Raman spectroscopy was carried out to characterize the graphitization degree of various OMG samples. As shown in Figure 5B, all OMG samples possess a high graphitization degree as indicated by the strong G and 2D bands, consistent with the HRTEM results mentioned above. Further observations indicate that as the wall thickness of OMG is reduced from 6 to 2 layers, the relative intensity of G bands (I2D/IG) is gradually increased. Despite the intensity variation, the peak position of the 2D bands remains nearly unchanged. This is different from the previous results based on CVD-grown graphene, where the 2D band of the few-layer graphene is observed to shift upon the variation of the layer thickness (Ferrari et al., 2006; Gupta et al., 2006). We attribute this discrepancy to the graphene-oxide-like nature of OMG, as the ligand-derived OMG possesses abundant structural defects and oxygen-containing functional groups as indicated by the strong disorder-induced D band in Raman spectra (Figure 5B). Besides, the 2-layer OMG exhibits a stronger G band compared to the 4- and 6-layer OMG, indicative of a slightly higher degree of graphitization.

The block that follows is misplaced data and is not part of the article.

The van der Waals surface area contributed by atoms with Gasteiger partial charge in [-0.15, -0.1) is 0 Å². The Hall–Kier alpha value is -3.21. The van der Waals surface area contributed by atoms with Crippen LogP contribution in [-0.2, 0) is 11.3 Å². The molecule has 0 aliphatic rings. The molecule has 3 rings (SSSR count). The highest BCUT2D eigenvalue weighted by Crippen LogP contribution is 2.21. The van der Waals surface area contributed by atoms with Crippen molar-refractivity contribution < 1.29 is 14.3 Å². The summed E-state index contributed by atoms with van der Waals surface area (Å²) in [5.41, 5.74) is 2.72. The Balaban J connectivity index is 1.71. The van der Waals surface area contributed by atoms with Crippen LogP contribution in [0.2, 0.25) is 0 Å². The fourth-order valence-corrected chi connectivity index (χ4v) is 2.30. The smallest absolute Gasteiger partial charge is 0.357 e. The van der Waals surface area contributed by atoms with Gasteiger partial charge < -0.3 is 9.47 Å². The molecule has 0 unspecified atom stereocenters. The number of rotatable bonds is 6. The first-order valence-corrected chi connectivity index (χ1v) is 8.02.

Nitrogen adsorption-desorption measurements were performed to analyze the porosity of OMG having different framework thicknesses. As shown in Figure 5C, all the OMG samples exhibit type-IV isotherms with a large H2-type hysteresis loop, indicative of the existence of abundant cage-like mesopores. Notably, the desorption pressure is gradually increased from the 6- and 4-layer OMG to the 2-layer OMG. We suspect that the inner gap between two neighboring graphitic carbon layers can offer strong adsorption sites for N2, thus the pressure required to desorb N2 is decreased with the increased OMG thickness. The specific surface area of 4-layer OMG is ~1,246 m2 g−1, comparable to that of 6-layer OMG (~1,188 m2 g−1). Notably, the specific surface area of 2-layer OMG is determined to be ~968 m2 g−1, much lower than that of both 4- and 6-layer OMG, probably due to the partial structural collapse as mentioned above. For all OMG samples, the pore-width distribution curve demonstrates the presence of two types of mesopores (Figure 5C, inset). The larger pores located at ~10 nm are derived from the leached Fe3O4 NCs, while the small pores around 3 nm are expected to originate from the interconnected windows and/or the interstitial voids between adjacent large pores. Figure 5D shows the SAXS patterns of the OMG samples with varying wall thicknesses. Both 4- and 6-layer OMG samples exhibit at least seven well-resolved scattering peaks in the SAXS pattern, suggestive of their long-range ordered FCC structure. In comparison, the slightly disordered structural characteristics of the 2-layer OMG, as manifested by the less resolved scattering peaks, is probably caused by the partial framework collapse, in accordance with its lower specific surface area as well. The XRD patterns of 2-, 4-, and 6-layer OMG samples are shown in Figure S6. The two broad peaks centered at 2θ = 24.6° and 43° are assigned to the (002) and (101) planes of stacked graphene layers, respectively. These two peaks become broader and weaker with the decreased thickness of OMG, consistent with a lower degree of periodicity.